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Attacks In Turkey, Weakened Typhoon, Space Veggies

GUNFIRE AT FERGUSON ANNIVERSARY MARCH

Police officers in Ferguson, Mo., shot and wounded a young man who reportedly fired his gun at them during an otherwise peaceful protest march to commemorate Sunday's one-year anniversary of Michael Brown's death at the hands of officer Darren Wilson. The suspect, who reportedly unleashed a "remarkable amount of gunfire," is undergoing surgery and is in "critical, unstable condition," CNN quoted St. Louis County Police Chief Jon Belmar as saying. Belmar lamented the shooting, saying continued violence only hinders the city's attempts to progress after last year's killing. "We cannot continue, we cannot talk about the good things that we have been talking about, if we are prevented from moving forward with this kind of violence," he said. Read more in our Extra! feature.


VERBATIM

"Women are tremendous. … They are amazing executives. They are killers," apparent GOP frontrunner Donald Trump said Sunday during one of his four news show appearances. It came in response to critics who accused him of sexism after a feud with Fox News journalist Megyn Kelly, who moderated last week's Republican debate. Complaining that he had been treated unfairly during the debate, Trump had said Kelly had "blood coming out of her eyes, blood coming out of her wherever."


TURKEY HIT BY WAVE OF ATTACKS

At least four police officers were killed in a mine attack in southeastern Turkey this morning, just moments after two people opened fire outside the U.S. consulate building in Istanbul in an attack that left no casualties. One of the two Istanbul attackers, a woman, was arrested. According to Hürriyet, the explosion that killed police officers was the work of militants from the Kurdish Workers' Party (PKK), and it comes amid escalating tensions between Turkey and the Kurdish minority. Speaking to the BBC, PKK leader Cemil Bayik said the goal behind Turkey's recent attacks against Kurdish fighters in Syria was "to limit the PKK's fight against ISIS. Turkey is protecting ISIS."


WORLDCRUNCH-TO-GO

The small Colombian town of Concepcion is the first place in the country where the vast majority of transactions involve electronic banking via mobile phones, meaning that it's well ahead of even northern Europe, El Espectador writes. "The curiosity in this little town is the coexistence of 21st century payment methods with its 19th century roads," journalist Sergio David Gonzalez writes. "It takes more than two hours to get here by bus from Medellín. The paved highway runs as far as the neighboring town of San Vicente, south of Concepción, and then devolves into a dirt track. Another route here is through Barbosa, though part of this road is dangerous in winter." The cash-free culture all started as part of a pilot program intended to bring ordinary citizens and small businesses into the official economy and banking system.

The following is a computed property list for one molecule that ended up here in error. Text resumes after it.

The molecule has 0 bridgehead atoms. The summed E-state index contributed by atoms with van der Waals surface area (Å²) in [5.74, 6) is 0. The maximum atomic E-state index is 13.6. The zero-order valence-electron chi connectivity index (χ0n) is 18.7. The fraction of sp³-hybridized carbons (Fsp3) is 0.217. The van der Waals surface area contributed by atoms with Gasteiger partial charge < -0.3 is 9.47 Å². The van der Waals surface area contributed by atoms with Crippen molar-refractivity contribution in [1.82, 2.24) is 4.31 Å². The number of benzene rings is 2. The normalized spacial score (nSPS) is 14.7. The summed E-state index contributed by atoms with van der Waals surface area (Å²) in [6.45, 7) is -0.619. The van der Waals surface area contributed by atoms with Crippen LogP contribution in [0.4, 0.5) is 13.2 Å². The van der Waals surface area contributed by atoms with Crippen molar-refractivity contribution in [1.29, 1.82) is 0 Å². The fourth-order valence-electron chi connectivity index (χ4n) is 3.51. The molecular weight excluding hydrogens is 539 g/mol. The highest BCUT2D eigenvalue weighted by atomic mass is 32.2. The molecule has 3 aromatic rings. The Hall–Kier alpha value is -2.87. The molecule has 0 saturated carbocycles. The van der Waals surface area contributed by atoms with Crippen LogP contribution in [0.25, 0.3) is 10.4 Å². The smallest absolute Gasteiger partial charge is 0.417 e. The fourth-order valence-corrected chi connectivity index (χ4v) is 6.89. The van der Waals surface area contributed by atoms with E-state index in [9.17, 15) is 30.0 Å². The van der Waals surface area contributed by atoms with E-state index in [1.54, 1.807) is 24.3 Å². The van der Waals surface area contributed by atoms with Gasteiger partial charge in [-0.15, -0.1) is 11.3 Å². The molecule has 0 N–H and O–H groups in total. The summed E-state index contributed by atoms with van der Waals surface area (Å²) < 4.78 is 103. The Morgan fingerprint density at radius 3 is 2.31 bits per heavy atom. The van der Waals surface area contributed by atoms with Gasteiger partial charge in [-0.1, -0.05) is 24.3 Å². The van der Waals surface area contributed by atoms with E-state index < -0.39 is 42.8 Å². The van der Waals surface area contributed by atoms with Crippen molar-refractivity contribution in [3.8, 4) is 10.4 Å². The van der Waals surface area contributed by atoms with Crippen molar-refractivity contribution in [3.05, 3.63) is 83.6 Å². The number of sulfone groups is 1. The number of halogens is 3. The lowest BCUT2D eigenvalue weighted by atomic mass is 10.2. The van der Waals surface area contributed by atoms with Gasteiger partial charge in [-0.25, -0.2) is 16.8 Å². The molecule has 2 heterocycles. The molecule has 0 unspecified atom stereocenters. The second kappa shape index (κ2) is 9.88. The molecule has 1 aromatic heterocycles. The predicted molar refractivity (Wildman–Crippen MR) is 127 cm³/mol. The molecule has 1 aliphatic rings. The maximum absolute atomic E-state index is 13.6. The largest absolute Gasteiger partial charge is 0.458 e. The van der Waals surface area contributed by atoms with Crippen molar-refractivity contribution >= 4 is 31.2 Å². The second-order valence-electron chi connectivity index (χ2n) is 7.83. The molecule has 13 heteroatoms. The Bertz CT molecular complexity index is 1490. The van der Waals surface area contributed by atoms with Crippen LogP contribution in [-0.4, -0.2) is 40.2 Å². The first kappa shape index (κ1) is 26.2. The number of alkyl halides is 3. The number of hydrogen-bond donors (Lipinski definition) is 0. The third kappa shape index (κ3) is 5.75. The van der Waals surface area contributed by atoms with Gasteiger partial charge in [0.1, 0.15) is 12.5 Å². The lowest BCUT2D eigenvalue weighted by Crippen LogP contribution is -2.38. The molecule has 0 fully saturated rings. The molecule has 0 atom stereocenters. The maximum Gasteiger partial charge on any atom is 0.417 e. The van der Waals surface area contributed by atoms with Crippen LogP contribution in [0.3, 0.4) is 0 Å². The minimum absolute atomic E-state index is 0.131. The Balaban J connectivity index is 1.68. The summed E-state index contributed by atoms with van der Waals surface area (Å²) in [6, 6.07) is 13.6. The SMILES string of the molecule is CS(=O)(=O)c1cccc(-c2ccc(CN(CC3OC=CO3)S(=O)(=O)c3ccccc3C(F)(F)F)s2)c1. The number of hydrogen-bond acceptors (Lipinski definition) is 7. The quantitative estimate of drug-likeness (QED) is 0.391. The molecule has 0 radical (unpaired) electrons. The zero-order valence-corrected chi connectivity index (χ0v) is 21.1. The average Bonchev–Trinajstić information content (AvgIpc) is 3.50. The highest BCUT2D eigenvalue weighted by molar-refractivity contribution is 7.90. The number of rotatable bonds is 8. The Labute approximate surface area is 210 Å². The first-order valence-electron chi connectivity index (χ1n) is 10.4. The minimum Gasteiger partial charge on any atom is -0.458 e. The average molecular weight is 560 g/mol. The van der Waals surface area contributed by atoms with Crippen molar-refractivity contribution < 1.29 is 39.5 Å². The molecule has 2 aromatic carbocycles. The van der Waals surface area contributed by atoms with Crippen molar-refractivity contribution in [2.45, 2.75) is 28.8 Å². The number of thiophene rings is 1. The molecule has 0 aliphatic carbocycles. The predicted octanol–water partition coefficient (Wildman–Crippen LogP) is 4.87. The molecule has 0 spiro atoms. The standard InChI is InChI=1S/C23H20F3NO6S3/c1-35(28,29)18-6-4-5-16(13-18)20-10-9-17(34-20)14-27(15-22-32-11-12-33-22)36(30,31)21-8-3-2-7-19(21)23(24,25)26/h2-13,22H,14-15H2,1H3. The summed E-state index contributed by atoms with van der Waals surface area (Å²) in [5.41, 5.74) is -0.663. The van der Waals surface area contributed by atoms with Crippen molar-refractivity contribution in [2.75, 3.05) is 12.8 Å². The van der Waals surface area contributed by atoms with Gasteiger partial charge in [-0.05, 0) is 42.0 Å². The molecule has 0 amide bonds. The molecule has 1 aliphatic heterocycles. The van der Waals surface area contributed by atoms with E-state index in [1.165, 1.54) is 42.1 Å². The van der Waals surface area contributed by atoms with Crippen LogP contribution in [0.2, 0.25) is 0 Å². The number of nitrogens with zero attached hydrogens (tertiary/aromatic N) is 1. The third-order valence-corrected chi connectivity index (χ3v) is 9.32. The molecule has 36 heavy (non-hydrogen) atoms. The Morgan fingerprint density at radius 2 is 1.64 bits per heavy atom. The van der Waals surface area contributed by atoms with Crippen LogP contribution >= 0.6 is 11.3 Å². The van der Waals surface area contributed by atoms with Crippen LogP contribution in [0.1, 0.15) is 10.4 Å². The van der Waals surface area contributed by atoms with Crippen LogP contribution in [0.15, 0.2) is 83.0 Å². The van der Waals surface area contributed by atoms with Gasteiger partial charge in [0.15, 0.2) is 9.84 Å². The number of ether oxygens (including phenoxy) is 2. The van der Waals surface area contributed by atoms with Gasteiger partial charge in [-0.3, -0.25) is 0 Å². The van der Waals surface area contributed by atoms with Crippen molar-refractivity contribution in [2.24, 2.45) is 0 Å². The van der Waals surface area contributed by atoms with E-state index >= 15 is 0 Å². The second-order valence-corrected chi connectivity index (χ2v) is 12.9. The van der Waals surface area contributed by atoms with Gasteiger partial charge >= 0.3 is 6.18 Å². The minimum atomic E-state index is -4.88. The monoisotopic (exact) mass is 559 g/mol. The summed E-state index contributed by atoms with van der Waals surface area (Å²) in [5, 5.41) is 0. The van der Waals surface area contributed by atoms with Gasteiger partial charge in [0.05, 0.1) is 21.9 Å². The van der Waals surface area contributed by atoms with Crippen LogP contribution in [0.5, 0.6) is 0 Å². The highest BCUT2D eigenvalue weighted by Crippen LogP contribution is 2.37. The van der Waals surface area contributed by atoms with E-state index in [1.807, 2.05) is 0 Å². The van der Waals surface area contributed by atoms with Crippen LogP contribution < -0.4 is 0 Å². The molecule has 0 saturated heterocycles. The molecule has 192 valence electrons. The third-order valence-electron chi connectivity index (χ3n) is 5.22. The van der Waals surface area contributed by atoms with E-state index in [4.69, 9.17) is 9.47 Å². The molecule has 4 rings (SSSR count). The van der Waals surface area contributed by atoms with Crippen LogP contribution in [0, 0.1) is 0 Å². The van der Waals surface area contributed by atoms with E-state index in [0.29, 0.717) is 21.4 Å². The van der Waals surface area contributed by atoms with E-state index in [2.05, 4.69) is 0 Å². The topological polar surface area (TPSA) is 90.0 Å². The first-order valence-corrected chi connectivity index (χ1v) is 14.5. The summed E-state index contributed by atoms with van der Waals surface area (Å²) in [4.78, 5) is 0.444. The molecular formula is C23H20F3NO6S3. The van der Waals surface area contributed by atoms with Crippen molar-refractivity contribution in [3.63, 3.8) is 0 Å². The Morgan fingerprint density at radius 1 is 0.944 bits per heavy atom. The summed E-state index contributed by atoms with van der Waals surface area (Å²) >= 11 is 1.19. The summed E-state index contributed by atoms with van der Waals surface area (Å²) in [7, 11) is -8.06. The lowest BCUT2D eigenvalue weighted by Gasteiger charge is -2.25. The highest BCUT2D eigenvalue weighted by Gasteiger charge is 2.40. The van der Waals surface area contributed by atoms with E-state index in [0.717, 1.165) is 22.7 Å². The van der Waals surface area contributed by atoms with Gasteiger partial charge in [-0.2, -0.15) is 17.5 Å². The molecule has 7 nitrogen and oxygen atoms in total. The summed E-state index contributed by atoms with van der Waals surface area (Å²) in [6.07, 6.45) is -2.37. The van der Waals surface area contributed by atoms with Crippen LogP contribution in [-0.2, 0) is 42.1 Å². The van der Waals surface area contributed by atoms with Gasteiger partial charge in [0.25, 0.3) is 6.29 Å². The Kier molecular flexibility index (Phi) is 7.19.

Read the full article, The Small Colombian Town That Stopped Using Cash.


SUICIDE BOMBING AT KABUL AIRPORT

Afghanistan's capital of Kabul was the target of yet another attack this morning, this time at its airport, after a wave of violence that has killed at least 50 people and left hundreds wounded in recent days. At least four people have been confirmed dead but many more casualties are feared.


MY GRAND-PÈRE'S WORLD



PAKISTAN ROCKED BY CHILD ABUSE SCANDAL

Pakistani police have arrested seven of the 12 people accused of involvement with a gang believed to have sexually abused at least 280 children, Dawn reports. The victims, some of whom are now in their 20s, began coming forward to police last month, accusing perpetrators of having drugged them and extorted money from their families. The abuse, which targeted children as young as 6, was recorded and the videos sold. Read more from The New York Times.